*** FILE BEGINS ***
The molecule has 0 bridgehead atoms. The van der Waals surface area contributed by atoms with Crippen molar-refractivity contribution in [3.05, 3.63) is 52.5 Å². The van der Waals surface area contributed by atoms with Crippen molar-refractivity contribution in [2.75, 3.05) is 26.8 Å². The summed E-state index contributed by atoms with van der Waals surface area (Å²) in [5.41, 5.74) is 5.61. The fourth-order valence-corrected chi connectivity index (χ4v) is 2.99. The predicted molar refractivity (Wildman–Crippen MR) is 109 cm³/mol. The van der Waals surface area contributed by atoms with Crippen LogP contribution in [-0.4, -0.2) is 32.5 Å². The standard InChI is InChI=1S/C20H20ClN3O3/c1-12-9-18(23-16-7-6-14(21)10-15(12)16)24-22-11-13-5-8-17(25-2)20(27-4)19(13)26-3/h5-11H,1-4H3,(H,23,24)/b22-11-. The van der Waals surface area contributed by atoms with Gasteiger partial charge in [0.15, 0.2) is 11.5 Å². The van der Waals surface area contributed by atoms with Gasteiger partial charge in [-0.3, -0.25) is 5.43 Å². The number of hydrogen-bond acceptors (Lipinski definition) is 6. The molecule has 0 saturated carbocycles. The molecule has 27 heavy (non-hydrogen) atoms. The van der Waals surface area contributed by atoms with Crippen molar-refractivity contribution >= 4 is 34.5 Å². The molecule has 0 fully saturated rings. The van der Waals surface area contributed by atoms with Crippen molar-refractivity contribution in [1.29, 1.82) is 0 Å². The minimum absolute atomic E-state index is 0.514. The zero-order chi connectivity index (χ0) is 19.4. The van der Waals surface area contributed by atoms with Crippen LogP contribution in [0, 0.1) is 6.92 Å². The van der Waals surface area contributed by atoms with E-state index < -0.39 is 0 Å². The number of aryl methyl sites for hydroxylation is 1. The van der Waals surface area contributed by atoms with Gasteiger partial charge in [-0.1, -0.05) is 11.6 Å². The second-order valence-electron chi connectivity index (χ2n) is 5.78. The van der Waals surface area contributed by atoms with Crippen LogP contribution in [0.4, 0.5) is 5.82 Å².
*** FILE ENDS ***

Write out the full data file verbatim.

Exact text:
The molecule has 0 bridgehead atoms. The van der Waals surface area contributed by atoms with Crippen molar-refractivity contribution in [3.05, 3.63) is 52.5 Å². The van der Waals surface area contributed by atoms with Crippen molar-refractivity contribution in [2.75, 3.05) is 26.8 Å². The summed E-state index contributed by atoms with van der Waals surface area (Å²) in [5.41, 5.74) is 5.61. The fourth-order valence-corrected chi connectivity index (χ4v) is 2.99. The predicted molar refractivity (Wildman–Crippen MR) is 109 cm³/mol. The van der Waals surface area contributed by atoms with Crippen LogP contribution in [-0.4, -0.2) is 32.5 Å². The standard InChI is InChI=1S/C20H20ClN3O3/c1-12-9-18(23-16-7-6-14(21)10-15(12)16)24-22-11-13-5-8-17(25-2)20(27-4)19(13)26-3/h5-11H,1-4H3,(H,23,24)/b22-11-. The van der Waals surface area contributed by atoms with Gasteiger partial charge in [0.15, 0.2) is 11.5 Å². The van der Waals surface area contributed by atoms with Gasteiger partial charge in [-0.3, -0.25) is 5.43 Å². The number of hydrogen-bond acceptors (Lipinski definition) is 6. The molecule has 0 saturated carbocycles. The molecule has 27 heavy (non-hydrogen) atoms. The van der Waals surface area contributed by atoms with Crippen molar-refractivity contribution >= 4 is 34.5 Å². The molecule has 0 fully saturated rings. The van der Waals surface area contributed by atoms with Crippen molar-refractivity contribution in [1.29, 1.82) is 0 Å². The minimum absolute atomic E-state index is 0.514. The zero-order chi connectivity index (χ0) is 19.4. The van der Waals surface area contributed by atoms with Crippen LogP contribution in [0, 0.1) is 6.92 Å². The van der Waals surface area contributed by atoms with E-state index < -0.39 is 0 Å². The number of aryl methyl sites for hydroxylation is 1. The van der Waals surface area contributed by atoms with Gasteiger partial charge in [-0.1, -0.05) is 11.6 Å². The second-order valence-electron chi connectivity index (χ2n) is 5.78. The van der Waals surface area contributed by atoms with Crippen LogP contribution in [0.4, 0.5) is 5.82 Å².